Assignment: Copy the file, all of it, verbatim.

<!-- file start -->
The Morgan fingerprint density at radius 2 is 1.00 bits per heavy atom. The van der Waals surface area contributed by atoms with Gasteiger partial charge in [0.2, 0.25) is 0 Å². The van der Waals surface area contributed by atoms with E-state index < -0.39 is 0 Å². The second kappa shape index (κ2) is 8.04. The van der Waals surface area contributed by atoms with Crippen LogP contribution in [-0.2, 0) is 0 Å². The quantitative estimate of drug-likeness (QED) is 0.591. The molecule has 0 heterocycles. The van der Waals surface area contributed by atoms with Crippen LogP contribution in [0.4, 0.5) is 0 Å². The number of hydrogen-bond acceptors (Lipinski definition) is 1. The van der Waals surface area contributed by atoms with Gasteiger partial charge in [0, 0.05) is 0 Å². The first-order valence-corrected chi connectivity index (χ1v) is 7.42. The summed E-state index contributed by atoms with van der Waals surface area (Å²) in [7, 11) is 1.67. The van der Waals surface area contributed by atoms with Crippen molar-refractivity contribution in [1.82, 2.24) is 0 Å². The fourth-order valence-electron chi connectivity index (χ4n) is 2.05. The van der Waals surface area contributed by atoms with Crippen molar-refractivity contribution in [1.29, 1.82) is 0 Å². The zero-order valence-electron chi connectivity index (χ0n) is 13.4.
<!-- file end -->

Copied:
The Morgan fingerprint density at radius 2 is 1.00 bits per heavy atom. The van der Waals surface area contributed by atoms with Gasteiger partial charge in [0.2, 0.25) is 0 Å². The van der Waals surface area contributed by atoms with E-state index < -0.39 is 0 Å². The second kappa shape index (κ2) is 8.04. The van der Waals surface area contributed by atoms with Crippen LogP contribution in [-0.2, 0) is 0 Å². The quantitative estimate of drug-likeness (QED) is 0.591. The molecule has 0 heterocycles. The van der Waals surface area contributed by atoms with Crippen LogP contribution in [0.4, 0.5) is 0 Å². The number of hydrogen-bond acceptors (Lipinski definition) is 1. The van der Waals surface area contributed by atoms with Gasteiger partial charge in [0, 0.05) is 0 Å². The first-order valence-corrected chi connectivity index (χ1v) is 7.42. The summed E-state index contributed by atoms with van der Waals surface area (Å²) in [7, 11) is 1.67. The van der Waals surface area contributed by atoms with Crippen molar-refractivity contribution in [1.82, 2.24) is 0 Å². The fourth-order valence-electron chi connectivity index (χ4n) is 2.05. The van der Waals surface area contributed by atoms with Crippen molar-refractivity contribution in [1.29, 1.82) is 0 Å². The zero-order valence-electron chi connectivity index (χ0n) is 13.4.